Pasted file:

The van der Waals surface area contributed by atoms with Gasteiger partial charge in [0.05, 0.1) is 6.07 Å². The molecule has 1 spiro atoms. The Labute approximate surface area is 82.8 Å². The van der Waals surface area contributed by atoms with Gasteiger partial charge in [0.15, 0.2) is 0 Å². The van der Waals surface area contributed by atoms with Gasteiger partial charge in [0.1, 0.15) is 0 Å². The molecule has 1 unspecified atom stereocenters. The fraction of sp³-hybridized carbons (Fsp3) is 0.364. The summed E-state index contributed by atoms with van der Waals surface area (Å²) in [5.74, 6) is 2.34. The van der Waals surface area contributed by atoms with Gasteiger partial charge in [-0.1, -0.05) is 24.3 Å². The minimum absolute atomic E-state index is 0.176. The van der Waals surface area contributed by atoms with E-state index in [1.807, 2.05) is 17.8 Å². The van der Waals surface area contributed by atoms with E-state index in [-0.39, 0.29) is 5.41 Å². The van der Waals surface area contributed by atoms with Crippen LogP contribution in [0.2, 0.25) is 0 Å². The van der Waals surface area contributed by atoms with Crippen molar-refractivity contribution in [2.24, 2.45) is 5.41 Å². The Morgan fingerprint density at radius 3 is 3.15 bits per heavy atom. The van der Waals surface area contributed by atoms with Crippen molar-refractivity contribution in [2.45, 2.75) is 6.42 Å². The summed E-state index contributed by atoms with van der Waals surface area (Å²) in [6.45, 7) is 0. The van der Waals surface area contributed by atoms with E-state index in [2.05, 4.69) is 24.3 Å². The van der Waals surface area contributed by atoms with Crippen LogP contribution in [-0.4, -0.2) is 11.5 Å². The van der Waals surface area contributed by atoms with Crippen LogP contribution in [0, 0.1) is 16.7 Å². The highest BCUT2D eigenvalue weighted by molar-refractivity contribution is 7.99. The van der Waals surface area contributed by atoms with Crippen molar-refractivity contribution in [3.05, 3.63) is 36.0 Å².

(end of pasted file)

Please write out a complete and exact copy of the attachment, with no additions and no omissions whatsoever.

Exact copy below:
The van der Waals surface area contributed by atoms with Gasteiger partial charge in [0.05, 0.1) is 6.07 Å². The molecule has 1 spiro atoms. The Labute approximate surface area is 82.8 Å². The van der Waals surface area contributed by atoms with Gasteiger partial charge in [0.15, 0.2) is 0 Å². The van der Waals surface area contributed by atoms with Gasteiger partial charge in [0.1, 0.15) is 0 Å². The molecule has 1 unspecified atom stereocenters. The fraction of sp³-hybridized carbons (Fsp3) is 0.364. The summed E-state index contributed by atoms with van der Waals surface area (Å²) in [5.74, 6) is 2.34. The van der Waals surface area contributed by atoms with Gasteiger partial charge in [-0.1, -0.05) is 24.3 Å². The minimum absolute atomic E-state index is 0.176. The van der Waals surface area contributed by atoms with E-state index in [1.807, 2.05) is 17.8 Å². The van der Waals surface area contributed by atoms with E-state index in [-0.39, 0.29) is 5.41 Å². The van der Waals surface area contributed by atoms with Crippen LogP contribution in [0.2, 0.25) is 0 Å². The van der Waals surface area contributed by atoms with Crippen molar-refractivity contribution in [2.24, 2.45) is 5.41 Å². The Morgan fingerprint density at radius 3 is 3.15 bits per heavy atom. The van der Waals surface area contributed by atoms with Crippen molar-refractivity contribution in [2.45, 2.75) is 6.42 Å². The summed E-state index contributed by atoms with van der Waals surface area (Å²) in [6.45, 7) is 0. The van der Waals surface area contributed by atoms with E-state index in [2.05, 4.69) is 24.3 Å². The van der Waals surface area contributed by atoms with Crippen LogP contribution in [-0.4, -0.2) is 11.5 Å². The van der Waals surface area contributed by atoms with Crippen LogP contribution in [0, 0.1) is 16.7 Å². The highest BCUT2D eigenvalue weighted by molar-refractivity contribution is 7.99. The van der Waals surface area contributed by atoms with Crippen molar-refractivity contribution in [3.05, 3.63) is 36.0 Å².